Buyers must act fast to get dream home. By Steve Raabe The Denver Post.
New advice from the trenches on buying a home: Look early. Think fast. Hone your quick-draw skills with the checkbook.
Metro Denver’s real estate market, not long ago a buyer’s domain, suddenly has shifted to a seller’s paradise, at least in some neighborhoods and price ranges.
Realtors’ offices are rife with fresh anecdotes of sellers happily cherry-picking from multiple offers – some of them above the asking price.
How fast is the market moving? A new report shows that Denver is No. 2 in the nation for the shortest length of time that a home is listed before being sold – 33 days – far below the national median of 89 days.
Until recently, prospective buyer Patty Kupfer had viewed shopping for a home as a weekend diversion. You know, tell your broker that you’re available, say, from 2 to 4 p.m. on Saturday.
“There’s no such thing anymore as a weekend home tour,” Kupfer said this week. “Because if you wait till the weekend, nothing’s going to be there. If you’re just looking casually, you’re not really in the market.”
Kupfer, managing director of a non-profit immigration-reform organization, said she has adjusted her approach in the face of vigorous competition from other buyers.
“Every house I’ve looked at has gone under contract within 48 hours,” she said. “This has forced me to be more serious about it. The very next house that seems like a good fit, we’re going to visit it that very day (it’s first listed).”
In recent months, buyer demand has surged and the number of homes for sale in metro Denver has dropped sharply.
Unsold homes on the market totaled 10,325 at the end of March, a 42 percent drop from March 2011.
The result is that for some neighborhoods and some price ranges, homes are in short supply and selling fast.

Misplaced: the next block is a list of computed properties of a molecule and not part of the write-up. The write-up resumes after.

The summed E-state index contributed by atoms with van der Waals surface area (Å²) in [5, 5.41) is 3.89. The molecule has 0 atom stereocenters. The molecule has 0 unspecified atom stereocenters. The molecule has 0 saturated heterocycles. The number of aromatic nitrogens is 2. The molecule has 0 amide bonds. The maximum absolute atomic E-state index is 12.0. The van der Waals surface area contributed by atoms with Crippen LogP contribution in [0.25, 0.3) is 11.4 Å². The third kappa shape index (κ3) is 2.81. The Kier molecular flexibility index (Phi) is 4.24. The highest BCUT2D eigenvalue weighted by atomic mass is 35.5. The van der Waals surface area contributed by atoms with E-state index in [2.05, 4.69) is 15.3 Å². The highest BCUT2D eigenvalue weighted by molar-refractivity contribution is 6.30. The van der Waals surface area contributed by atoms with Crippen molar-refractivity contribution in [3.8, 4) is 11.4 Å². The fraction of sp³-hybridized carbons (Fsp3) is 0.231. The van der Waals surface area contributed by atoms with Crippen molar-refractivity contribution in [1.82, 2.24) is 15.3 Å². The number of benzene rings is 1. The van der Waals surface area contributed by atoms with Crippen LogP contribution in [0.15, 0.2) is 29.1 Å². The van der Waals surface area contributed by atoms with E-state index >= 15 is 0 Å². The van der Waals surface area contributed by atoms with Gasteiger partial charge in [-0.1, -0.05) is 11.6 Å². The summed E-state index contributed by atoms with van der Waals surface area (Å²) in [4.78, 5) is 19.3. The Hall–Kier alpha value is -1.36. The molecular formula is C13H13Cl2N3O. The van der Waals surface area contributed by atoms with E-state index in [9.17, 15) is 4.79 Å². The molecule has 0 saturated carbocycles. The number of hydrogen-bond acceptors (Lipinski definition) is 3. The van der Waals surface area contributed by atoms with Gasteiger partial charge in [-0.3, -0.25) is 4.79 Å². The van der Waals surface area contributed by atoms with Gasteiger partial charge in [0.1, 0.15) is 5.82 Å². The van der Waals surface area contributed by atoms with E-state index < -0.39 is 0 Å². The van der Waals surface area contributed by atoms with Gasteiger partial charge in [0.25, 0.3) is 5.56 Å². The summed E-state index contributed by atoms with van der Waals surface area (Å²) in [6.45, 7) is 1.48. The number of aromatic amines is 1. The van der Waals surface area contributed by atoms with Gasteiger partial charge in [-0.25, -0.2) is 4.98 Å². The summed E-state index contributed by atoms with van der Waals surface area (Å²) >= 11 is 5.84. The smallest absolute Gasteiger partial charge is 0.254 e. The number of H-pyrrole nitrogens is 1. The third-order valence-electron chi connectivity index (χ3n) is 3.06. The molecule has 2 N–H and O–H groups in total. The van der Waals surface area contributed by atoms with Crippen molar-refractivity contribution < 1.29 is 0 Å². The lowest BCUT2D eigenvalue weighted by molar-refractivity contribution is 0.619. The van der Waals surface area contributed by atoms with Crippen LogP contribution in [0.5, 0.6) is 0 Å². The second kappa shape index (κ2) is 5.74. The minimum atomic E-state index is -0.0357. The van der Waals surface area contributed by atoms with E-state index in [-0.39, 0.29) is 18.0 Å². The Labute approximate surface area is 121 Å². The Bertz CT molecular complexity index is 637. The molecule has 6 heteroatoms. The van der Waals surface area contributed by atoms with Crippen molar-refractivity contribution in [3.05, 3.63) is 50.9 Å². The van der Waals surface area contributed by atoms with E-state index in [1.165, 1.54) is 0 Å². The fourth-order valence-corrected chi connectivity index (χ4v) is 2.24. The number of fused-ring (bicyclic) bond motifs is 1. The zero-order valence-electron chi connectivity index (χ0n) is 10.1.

In particularly high demand are homes priced from $250,000 to $400,000 and in central Denver neighborhoods such as Park Hill, Congress Park, Curtis Park, Mayfair and the Highlands, said Michelle Ackerman, Denver-area manager and broker for Redfin.
Even though metro Denver homes have shown only marginal price appreciation so far this year, realty analysts say strong demand and multiple offers could son push values higher in lower to moderate price ranges.
One factor that makes price predictions difficult is foreclosures.
Lenders hold an estimated 1,650 foreclosed properties in metro Denver that haven’t been put on the market, according to data compiled by Redfin. As the market strengthens, more foreclosures will be listed for sale, which in turn could slow down price appreciation.
Sellers of homes listed for more than $500,000 generally aren’t enjoying the market heat.
“Once you move above $500K, inventory widens dramatically and prices are still down, and arguably falling,” Ackerman said.
Elsewhere, inventories are low and urgency among buyers is high.
Joshua Kurdys and Ileana Sadin, recent arrivals to Denver from State College, Pa., found the Denver market to be an exercise in frustration.
“You’d go out and see five or 10 houses, and the one house that was decent would be snatched up immediately” by other buyers, Kurdys said.
After several failed offers in central Denver neighborhoods, the couple decided to expand their geographic parameters, accelerate their pace and be willing to bid higher.
“It was very apparent that if we didn’t make an offer at very close to asking price, we weren’t going to get it,” Kurdys said.
The strategy worked. They recently targeted a newly listed home in Curtis Park, made a 9 a.m. appointment to see it and submitted an almost full-price offer the same day. They now have it under contract.
What can be a frustrating endeavor for buyers is a pleasant relief for sellers.
Connie Ulrich was anticipating the worst in attempting to sell her three-bedroom home in the Northbrook subdivision of Thornton.
But within a month of listing the home, she’d had 34 showings.
“We had so many showings, it was just insane,” she said. “I never expected it to be so busy.”
Listed at $254,000, the home now is under contact for $256,000.
“There is a shortage of good product,” said broker Rhonda Knop of Distinctive Properties. “If it’s priced right and shows well, it is selling.”
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